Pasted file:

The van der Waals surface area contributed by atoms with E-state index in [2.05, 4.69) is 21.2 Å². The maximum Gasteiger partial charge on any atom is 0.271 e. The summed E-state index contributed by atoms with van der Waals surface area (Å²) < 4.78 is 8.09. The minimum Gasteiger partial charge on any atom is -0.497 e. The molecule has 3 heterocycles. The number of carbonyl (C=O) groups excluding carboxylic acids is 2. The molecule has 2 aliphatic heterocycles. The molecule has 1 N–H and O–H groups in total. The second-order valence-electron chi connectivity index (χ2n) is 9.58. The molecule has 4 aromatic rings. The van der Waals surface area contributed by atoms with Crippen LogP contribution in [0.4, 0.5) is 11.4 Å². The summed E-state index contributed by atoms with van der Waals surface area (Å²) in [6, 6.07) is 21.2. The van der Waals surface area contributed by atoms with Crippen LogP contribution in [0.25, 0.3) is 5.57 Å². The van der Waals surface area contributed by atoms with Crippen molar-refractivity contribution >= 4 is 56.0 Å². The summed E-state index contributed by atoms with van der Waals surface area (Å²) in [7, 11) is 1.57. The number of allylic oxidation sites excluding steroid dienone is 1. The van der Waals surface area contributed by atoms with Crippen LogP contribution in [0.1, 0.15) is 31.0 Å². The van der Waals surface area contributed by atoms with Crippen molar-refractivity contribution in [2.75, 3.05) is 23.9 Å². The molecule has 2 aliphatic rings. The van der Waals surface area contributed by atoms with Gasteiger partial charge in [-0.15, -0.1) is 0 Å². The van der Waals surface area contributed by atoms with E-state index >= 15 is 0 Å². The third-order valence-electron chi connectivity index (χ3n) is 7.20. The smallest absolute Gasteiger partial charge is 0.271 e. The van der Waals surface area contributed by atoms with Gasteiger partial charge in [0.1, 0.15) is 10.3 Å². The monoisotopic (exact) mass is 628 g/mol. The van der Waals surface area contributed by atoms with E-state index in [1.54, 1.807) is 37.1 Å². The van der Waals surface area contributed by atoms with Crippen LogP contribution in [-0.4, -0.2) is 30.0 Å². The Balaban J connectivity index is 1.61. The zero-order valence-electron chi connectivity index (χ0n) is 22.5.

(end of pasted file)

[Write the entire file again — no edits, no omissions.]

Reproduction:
The van der Waals surface area contributed by atoms with E-state index in [2.05, 4.69) is 21.2 Å². The maximum Gasteiger partial charge on any atom is 0.271 e. The summed E-state index contributed by atoms with van der Waals surface area (Å²) < 4.78 is 8.09. The minimum Gasteiger partial charge on any atom is -0.497 e. The molecule has 3 heterocycles. The number of carbonyl (C=O) groups excluding carboxylic acids is 2. The molecule has 2 aliphatic heterocycles. The molecule has 1 N–H and O–H groups in total. The second-order valence-electron chi connectivity index (χ2n) is 9.58. The molecule has 4 aromatic rings. The van der Waals surface area contributed by atoms with Crippen LogP contribution in [0.4, 0.5) is 11.4 Å². The summed E-state index contributed by atoms with van der Waals surface area (Å²) in [6, 6.07) is 21.2. The van der Waals surface area contributed by atoms with Crippen LogP contribution in [0.25, 0.3) is 5.57 Å². The van der Waals surface area contributed by atoms with Crippen molar-refractivity contribution >= 4 is 56.0 Å². The summed E-state index contributed by atoms with van der Waals surface area (Å²) in [7, 11) is 1.57. The number of allylic oxidation sites excluding steroid dienone is 1. The van der Waals surface area contributed by atoms with Crippen LogP contribution in [0.1, 0.15) is 31.0 Å². The van der Waals surface area contributed by atoms with Crippen molar-refractivity contribution in [2.75, 3.05) is 23.9 Å². The molecule has 2 aliphatic rings. The van der Waals surface area contributed by atoms with Gasteiger partial charge in [-0.15, -0.1) is 0 Å². The van der Waals surface area contributed by atoms with E-state index >= 15 is 0 Å². The third-order valence-electron chi connectivity index (χ3n) is 7.20. The smallest absolute Gasteiger partial charge is 0.271 e. The van der Waals surface area contributed by atoms with Gasteiger partial charge in [0.1, 0.15) is 10.3 Å². The monoisotopic (exact) mass is 628 g/mol. The van der Waals surface area contributed by atoms with E-state index in [1.54, 1.807) is 37.1 Å². The van der Waals surface area contributed by atoms with Crippen LogP contribution in [-0.4, -0.2) is 30.0 Å². The Balaban J connectivity index is 1.61. The zero-order valence-electron chi connectivity index (χ0n) is 22.5.